Introduction: Bifurcation lesions present major percutaneous coronary interventional challenge. Data on outcomes in bifurcation lesion appears sparse and hence here we seek to evalute the procedural trends and outcomes in Percutaneous Coronary Intervention (PCI) on bifurcation lesions.
Methods: We queried Nationwide Inpatient Sample (NIS) from 2008 to 2014, a subset of Healthcare Cost and Utilization Project (HCUP) sponsored by the Agency for Healthcare Research and Quality (AHRQ) using ICD 9 diagnosis codes for PCI and bifurcation lesions (00.44). Cochran-Armitage test for trend was used to test the significance.
Results: Out of 3466788 patients (weighted) who underwent one or two vessel PCI, 91983(2.65%) had procedure on bifurcation lesions (mean age 64.35 years, 31.76% females). Overall, there was a decline in one/two vessel PCI from 600385 procedures in 2008 to 412395 in 2014(Relative decrease of 31.31%; p<0.0001). Of this, there were 2.52% procedures on bifurcation lesions in 2008 and 2.6% in 2014 thereby representing a slight increase of 3.17% (P=0.0026). In-hospital mortality and all complication rates increased during the study period (Figure 1). There was a relative decline of 28.68% in vascular complications (p<0.0001) and only a slight increase in cardiac complications from 6.33% in 2008 to 6.56% in 2014(relative increase of 3.63%, p<0.0001). However, there was a remarkable increase in non-cardiac/non-vascular complications rates most notably of respiratory complication rates (relative increase 177%, p<0.0001).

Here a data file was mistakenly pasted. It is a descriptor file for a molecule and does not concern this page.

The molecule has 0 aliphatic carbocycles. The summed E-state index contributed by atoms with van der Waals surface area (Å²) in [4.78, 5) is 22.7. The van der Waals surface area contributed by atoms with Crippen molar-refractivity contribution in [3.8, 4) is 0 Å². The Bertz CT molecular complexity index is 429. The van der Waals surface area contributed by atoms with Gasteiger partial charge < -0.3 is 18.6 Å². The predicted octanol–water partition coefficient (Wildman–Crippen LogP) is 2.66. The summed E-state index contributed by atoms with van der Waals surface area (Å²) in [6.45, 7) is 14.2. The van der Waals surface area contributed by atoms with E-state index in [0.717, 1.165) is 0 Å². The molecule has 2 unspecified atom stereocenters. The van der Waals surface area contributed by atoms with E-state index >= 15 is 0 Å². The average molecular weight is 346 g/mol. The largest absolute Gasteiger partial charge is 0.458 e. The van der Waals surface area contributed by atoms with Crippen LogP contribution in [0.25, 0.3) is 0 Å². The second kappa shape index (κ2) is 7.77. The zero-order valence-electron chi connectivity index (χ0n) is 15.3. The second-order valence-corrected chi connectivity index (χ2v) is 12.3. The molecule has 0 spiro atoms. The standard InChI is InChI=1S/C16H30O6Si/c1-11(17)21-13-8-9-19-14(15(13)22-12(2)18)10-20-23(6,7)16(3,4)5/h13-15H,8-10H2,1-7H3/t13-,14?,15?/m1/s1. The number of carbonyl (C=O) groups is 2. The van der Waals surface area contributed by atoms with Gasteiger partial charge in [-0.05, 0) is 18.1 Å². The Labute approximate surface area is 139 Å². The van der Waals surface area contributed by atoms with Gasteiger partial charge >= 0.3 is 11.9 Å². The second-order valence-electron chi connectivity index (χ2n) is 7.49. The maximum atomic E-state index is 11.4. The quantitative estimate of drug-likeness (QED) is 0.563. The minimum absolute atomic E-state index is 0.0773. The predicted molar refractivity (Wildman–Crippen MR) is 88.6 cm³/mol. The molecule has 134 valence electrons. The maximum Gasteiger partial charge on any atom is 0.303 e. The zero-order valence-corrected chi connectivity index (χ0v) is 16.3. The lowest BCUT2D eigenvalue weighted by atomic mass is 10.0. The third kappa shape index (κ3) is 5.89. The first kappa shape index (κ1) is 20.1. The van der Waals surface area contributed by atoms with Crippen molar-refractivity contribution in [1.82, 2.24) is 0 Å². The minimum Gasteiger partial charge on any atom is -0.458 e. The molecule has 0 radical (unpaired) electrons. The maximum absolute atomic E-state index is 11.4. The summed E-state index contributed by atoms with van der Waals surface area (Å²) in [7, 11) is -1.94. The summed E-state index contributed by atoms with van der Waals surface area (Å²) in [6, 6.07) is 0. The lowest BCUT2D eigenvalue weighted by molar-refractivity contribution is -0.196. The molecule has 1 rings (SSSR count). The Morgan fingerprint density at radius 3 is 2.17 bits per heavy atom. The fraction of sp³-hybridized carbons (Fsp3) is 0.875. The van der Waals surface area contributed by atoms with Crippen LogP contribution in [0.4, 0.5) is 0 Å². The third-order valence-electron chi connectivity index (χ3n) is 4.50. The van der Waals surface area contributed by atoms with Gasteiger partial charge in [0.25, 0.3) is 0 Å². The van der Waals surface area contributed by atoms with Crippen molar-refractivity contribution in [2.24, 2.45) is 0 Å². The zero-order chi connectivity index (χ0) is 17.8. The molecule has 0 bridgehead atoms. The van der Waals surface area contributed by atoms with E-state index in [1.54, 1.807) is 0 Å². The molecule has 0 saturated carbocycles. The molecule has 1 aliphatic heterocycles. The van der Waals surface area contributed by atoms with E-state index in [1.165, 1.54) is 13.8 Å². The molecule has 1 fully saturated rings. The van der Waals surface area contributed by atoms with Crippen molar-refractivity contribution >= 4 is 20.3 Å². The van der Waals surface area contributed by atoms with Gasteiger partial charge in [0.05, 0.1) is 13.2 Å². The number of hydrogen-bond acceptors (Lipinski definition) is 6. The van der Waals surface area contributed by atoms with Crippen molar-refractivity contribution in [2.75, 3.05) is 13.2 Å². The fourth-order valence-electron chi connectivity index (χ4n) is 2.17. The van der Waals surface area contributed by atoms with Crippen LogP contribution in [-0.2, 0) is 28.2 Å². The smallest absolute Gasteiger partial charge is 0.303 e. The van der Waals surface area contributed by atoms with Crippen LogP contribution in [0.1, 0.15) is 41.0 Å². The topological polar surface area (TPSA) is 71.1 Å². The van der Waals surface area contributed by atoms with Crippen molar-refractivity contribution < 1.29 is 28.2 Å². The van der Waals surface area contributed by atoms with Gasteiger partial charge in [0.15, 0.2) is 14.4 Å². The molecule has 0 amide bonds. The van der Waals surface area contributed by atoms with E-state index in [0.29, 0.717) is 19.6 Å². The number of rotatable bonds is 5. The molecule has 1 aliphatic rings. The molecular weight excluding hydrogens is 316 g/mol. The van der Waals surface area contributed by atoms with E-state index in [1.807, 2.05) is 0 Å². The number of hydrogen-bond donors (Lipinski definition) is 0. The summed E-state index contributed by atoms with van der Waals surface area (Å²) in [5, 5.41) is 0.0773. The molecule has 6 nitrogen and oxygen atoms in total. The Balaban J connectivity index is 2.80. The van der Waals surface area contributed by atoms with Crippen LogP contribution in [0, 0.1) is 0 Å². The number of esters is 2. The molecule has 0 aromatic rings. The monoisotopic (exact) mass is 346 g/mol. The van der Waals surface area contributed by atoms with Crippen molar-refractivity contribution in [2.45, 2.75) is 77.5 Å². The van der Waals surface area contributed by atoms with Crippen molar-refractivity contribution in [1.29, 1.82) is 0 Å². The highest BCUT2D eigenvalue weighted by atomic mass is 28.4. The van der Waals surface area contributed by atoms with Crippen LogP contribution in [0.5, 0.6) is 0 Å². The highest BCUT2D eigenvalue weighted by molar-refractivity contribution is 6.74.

Conclusions: There seems to be a trend towards worsening mortality and overall complications rates after procedures on bifurcation lesions which seems to be largely driven by non-cardiac/non-vascular causes. While improvement in technical PCI expertise may continue to provide further improvement in outcomes but further research exploring non-cardiac non vascular complications is also warranted.